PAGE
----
If you’re in the market for a new PC and don’t want to build your own gaming rig, you’ve probably come across at least a couple of models sold by the brand Cobratype. But, are these prebuilt PCs well-built, and are they priced fairly?
In this brand review of Cobratype we’ll take a high-level look at this prebuilt manufacturer and determine whether their products are worth your consideration.
Cobratype is a prebuilt PC manufacturer based out of Des Moines, Iowa in the United States. Unlike some brands such as Apex Gaming PCs or Skytech Gaming, Cobratype doesn’t offer fully customizable rigs, instead opting to offer a wide selection of preselected configurations.
It appears that Cobratype was started by brothers Cory and Jordan Briggs around October of 2013, and since then it’s grown into a sizable operation. They have an online store, but the bulk of their sales are via their Amazon store.
Cobratype Review: Are They Legit?
In truth, it’s extremely difficult to find any substantial volume of reviews on Cobratype, which is the most important thing to do when trying to ascertain defect rate. Most of their Amazon listings haven’t been up for very long, so they haven’t had time to accumulate very many reviews, negative or positive.
They don’t have any Better Business Bureau reviews and don’t appear on any websites of a similar nature.
However, at the time of writing they have 42 total reviews on Newegg over the trailing year, the best volume we were able to find on any platform. You can view their Newegg store here to see their current product selection and ratings.
Across these 42 reviews they average 4.4 stars, a very respectable score. With this high of a score, it’s fairly safe to say that Cobratype is a legitimate brand, even considering the relatively small sample size.
Moreover, the few ratings they’ve accrued on Amazon are largely positive. Hopefully we’ll get a better picture of Cobratype’s product quality as time goes by, but they appear to be on par with most major brands in terms of quality, per customer reviews.
At the time of writing, Cobratype sells gaming PCs starting at $569.99 with their APU-only Ryzen 5 5600G Canebrake Warrior.
On the high end, their systems go at least into the $3000-plus price range, with models such as the Python Immortal, Wutu Legend, and Elevate Royal all surpassing this price point. Of course, these rigs are all decked out with the highest-end, latest-gen processors and GPUs from Intel, AMD, and Nvidia and include liquid cooling loops and other premium features.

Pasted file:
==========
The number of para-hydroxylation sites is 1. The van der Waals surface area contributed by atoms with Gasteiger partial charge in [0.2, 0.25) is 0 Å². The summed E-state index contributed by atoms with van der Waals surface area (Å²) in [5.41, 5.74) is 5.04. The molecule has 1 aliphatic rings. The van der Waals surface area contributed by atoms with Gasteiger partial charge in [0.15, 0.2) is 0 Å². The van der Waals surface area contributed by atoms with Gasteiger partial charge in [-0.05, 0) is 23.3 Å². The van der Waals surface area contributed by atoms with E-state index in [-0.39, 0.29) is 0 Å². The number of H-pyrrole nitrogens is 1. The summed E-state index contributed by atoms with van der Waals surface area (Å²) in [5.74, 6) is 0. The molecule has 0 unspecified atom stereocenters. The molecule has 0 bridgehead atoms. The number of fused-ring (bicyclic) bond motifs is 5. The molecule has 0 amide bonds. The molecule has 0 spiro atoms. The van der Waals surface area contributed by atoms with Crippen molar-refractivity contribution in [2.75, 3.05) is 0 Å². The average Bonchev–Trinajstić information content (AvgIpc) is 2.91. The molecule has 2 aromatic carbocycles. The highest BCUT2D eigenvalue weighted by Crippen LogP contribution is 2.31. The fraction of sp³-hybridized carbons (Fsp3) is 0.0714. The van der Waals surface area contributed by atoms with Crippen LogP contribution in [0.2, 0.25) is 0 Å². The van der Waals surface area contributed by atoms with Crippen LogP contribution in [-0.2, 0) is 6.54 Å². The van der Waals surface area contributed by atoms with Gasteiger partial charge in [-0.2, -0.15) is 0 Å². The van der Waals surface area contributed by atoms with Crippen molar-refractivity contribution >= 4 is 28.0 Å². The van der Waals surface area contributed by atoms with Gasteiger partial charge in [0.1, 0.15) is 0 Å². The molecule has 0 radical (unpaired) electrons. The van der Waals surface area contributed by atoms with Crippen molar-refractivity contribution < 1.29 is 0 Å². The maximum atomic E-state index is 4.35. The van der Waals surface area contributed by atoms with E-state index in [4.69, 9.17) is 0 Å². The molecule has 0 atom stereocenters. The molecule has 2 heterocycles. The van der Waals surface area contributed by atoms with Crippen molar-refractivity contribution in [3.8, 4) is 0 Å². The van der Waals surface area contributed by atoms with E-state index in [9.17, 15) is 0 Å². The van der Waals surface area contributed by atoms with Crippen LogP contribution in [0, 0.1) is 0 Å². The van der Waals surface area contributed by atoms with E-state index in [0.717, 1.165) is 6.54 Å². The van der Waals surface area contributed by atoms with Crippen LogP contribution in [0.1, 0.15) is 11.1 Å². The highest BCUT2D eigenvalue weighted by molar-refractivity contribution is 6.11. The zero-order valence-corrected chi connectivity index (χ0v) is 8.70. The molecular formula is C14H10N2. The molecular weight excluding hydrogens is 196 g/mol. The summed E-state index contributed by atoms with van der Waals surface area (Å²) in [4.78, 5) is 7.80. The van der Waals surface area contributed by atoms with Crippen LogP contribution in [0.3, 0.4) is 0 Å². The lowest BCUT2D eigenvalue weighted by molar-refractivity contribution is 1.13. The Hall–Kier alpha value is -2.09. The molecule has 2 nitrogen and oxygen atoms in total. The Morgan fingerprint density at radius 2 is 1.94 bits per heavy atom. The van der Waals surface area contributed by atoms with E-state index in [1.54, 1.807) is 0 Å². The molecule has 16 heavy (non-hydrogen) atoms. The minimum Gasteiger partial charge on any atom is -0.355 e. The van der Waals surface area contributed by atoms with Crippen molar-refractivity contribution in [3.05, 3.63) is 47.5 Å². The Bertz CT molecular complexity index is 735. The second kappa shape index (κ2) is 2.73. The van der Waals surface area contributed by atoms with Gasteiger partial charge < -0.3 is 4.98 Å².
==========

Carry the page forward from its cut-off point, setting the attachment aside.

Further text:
Within their site, PCs are divided into four categories: Starter, Pro, Premium, and Elite. These are categorized by price range, and start out at roughly $570, $1700, $2300, and $2800, respectively.
When looking at prebuilt PC stalwarts like CyberPowerPC, HP, and Skytech Gaming, Cobratype is comparatively tiny. One upside that goes with this is that they aren’t large enough to have their own proprietary parts, so the components you get are generally the same kind you would buy yourself.
From the looks of their stock photos, Cobratype makes heavy use of brand-name components from companies including Corsair, Nvidia (their Founder’s Edition video cards), PNY, Apevia, Noctua, and more.
One thing we like to see is that their website’s PC offerings almost exclusively use major components (CPUs and GPUs) from the latest two generations; many of their PCs feature Ryzen 7000-series or Intel 13th-gen CPUs and Ryzen 7000-series or Nvidia 40-series GPUs.
A good chunk of their Amazon offerings are based on RTX 30-series GPUs, which is perfectly acceptable as these video cards are able to strike one of the best balances between price and performance.
However, we don’t love seeing that they’re still using Intel 10th-gen chips from early 2020. These are becoming more obsolete by the day, and while they’re still decent CPUs Cobratype doesn’t appear to offer any discount for the downgrade (more on that later).